Most American women didn’t win the right to vote until the ratification of the 19th amendment in 1920, but the first female candidate for president came nearly 50 years earlier. In 1872, Ohio native Victoria Woodhull made history when she ran as the Equal Rights Party candidate against incumbent President Ulysses S. Grant. Her platform included such progressive reforms as an eight-hour workday, women’s suffrage and an end to the death penalty, and she rounded out the groundbreaking ticket by selecting abolitionist Frederick Douglass as her running mate (though apparently without his permission).

Woodhull was something of a pioneer even before she launched her bid to shatter the political glass ceiling. She’d spoken before Congress regarding equal voting rights, and had opened the first woman-owned brokerage firm on Wall Street. Woodhull failed to score any electoral votes on Election Day, and there’s no record of how she fared in the popular vote. Even if she had won, she would have been barred from taking up residence in the White House—though not because of her gender. The Constitution requires that presidents be at least 35 years old upon their inauguration. Woodhull would have been just 34.

In the years since Woodhull’s trailblazing campaign, dozens of other women have made bids for the presidency. Despite not being able to vote for herself, suffragette Belva Ann Lockwood garnered 4,149 votes in 1884. Maine Senator Margaret Chase Smith later won 227,007 votes in the 1964 Republican primary, but fell short of the getting the nomination. Eight years later, Congresswoman Shirley Chisolm was the first woman—and the first African American—to seek the Democratic nomination. Lenora Fulani became the first woman to get on the ballot in all 50 states when she ran as a third party candidate in 1988, and Hillary Clinton later achieved the best ever showing by a woman in a primary in 2008. In 2012, the Green Party’s Jill Stein netted over 450,000 votes in 2012.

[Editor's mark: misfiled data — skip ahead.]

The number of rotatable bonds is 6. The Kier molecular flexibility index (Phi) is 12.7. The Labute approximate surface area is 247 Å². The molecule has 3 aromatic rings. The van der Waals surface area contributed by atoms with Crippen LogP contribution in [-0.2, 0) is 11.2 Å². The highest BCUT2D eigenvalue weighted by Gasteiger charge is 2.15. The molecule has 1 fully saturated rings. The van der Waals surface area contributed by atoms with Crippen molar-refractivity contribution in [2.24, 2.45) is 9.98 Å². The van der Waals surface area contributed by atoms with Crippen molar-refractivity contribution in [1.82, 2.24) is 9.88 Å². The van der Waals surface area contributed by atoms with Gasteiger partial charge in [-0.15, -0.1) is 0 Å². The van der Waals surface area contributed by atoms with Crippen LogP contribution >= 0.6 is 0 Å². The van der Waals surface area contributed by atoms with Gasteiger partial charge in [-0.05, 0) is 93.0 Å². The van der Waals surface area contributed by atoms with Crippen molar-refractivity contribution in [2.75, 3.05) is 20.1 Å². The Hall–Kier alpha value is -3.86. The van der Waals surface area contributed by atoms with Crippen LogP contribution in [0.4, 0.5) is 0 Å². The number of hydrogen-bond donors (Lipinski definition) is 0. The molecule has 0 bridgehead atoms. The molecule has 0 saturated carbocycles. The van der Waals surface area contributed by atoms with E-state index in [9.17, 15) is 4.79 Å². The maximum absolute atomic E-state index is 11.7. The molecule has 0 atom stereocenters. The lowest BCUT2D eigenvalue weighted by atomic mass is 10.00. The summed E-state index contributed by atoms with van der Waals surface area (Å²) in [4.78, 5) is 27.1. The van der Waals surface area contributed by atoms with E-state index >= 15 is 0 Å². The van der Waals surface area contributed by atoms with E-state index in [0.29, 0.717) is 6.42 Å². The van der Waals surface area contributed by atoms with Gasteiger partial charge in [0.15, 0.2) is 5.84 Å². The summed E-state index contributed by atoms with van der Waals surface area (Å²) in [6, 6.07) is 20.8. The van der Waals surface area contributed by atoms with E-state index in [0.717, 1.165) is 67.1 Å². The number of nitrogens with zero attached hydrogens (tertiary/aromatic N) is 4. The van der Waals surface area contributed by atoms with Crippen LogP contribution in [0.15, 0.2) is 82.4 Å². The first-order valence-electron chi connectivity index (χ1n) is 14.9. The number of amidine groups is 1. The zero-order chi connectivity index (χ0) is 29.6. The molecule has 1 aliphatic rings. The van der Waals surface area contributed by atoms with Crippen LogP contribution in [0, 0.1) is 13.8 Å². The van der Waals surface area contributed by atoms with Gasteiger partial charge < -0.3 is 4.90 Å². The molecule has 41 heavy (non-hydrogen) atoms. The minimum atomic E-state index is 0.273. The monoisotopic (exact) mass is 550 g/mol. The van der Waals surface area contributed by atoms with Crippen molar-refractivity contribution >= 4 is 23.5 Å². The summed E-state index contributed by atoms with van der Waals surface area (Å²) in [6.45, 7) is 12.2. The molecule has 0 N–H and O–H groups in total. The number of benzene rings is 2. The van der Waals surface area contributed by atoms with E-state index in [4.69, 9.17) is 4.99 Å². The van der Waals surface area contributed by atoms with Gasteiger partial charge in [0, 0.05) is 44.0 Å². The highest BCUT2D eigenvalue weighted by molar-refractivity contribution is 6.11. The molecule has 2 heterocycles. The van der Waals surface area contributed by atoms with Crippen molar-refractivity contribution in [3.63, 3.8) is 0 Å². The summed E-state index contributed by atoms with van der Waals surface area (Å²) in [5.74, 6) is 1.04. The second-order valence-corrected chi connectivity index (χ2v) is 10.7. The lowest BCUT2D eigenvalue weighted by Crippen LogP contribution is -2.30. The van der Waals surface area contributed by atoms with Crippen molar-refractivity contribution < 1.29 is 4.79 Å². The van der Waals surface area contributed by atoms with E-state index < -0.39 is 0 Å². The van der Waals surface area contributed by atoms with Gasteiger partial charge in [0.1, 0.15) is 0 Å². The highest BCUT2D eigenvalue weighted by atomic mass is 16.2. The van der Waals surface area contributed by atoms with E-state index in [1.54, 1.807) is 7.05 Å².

In 2016, Hillary Clinton became the first woman to accept the nomination of a major party. The former first lady, senator and secretary of state defeated Bernie Sanders in the Democratic primary and ran against Republican Donald Trump in the general election. Clinton received 65,853,514 votes—nearly 3 million more than Trump—but lost in the Electoral College.

In 2020, a record number of women ran in the Democratic primary.

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